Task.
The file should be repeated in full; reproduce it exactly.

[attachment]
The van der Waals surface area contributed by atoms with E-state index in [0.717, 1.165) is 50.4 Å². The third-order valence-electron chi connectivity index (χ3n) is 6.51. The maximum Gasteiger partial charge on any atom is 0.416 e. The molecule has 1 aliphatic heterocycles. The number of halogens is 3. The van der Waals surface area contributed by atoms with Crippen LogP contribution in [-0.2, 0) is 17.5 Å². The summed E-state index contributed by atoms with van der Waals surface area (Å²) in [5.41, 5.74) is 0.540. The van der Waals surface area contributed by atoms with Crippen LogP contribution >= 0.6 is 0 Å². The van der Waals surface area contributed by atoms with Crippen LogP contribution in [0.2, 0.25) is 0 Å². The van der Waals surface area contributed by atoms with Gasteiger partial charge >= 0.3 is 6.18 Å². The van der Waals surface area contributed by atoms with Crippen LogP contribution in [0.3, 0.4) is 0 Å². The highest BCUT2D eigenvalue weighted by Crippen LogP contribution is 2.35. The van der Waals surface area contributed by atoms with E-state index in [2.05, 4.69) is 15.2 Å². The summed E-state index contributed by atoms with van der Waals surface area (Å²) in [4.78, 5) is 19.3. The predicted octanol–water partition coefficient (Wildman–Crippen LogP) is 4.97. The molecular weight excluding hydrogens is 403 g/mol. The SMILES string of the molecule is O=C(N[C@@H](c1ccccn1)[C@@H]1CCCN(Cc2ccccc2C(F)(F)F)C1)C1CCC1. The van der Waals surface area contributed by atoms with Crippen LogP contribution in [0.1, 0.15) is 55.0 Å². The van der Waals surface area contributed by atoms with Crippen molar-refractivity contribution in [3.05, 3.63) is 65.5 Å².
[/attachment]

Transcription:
The van der Waals surface area contributed by atoms with E-state index in [0.717, 1.165) is 50.4 Å². The third-order valence-electron chi connectivity index (χ3n) is 6.51. The maximum Gasteiger partial charge on any atom is 0.416 e. The molecule has 1 aliphatic heterocycles. The number of halogens is 3. The van der Waals surface area contributed by atoms with Crippen LogP contribution in [-0.2, 0) is 17.5 Å². The summed E-state index contributed by atoms with van der Waals surface area (Å²) in [5.41, 5.74) is 0.540. The van der Waals surface area contributed by atoms with Crippen LogP contribution >= 0.6 is 0 Å². The van der Waals surface area contributed by atoms with Crippen LogP contribution in [0.2, 0.25) is 0 Å². The van der Waals surface area contributed by atoms with Gasteiger partial charge >= 0.3 is 6.18 Å². The van der Waals surface area contributed by atoms with Crippen LogP contribution in [0.3, 0.4) is 0 Å². The highest BCUT2D eigenvalue weighted by Crippen LogP contribution is 2.35. The van der Waals surface area contributed by atoms with E-state index in [2.05, 4.69) is 15.2 Å². The summed E-state index contributed by atoms with van der Waals surface area (Å²) in [4.78, 5) is 19.3. The predicted octanol–water partition coefficient (Wildman–Crippen LogP) is 4.97. The molecular weight excluding hydrogens is 403 g/mol. The SMILES string of the molecule is O=C(N[C@@H](c1ccccn1)[C@@H]1CCCN(Cc2ccccc2C(F)(F)F)C1)C1CCC1. The van der Waals surface area contributed by atoms with Crippen LogP contribution in [0.1, 0.15) is 55.0 Å². The van der Waals surface area contributed by atoms with Crippen molar-refractivity contribution in [3.05, 3.63) is 65.5 Å².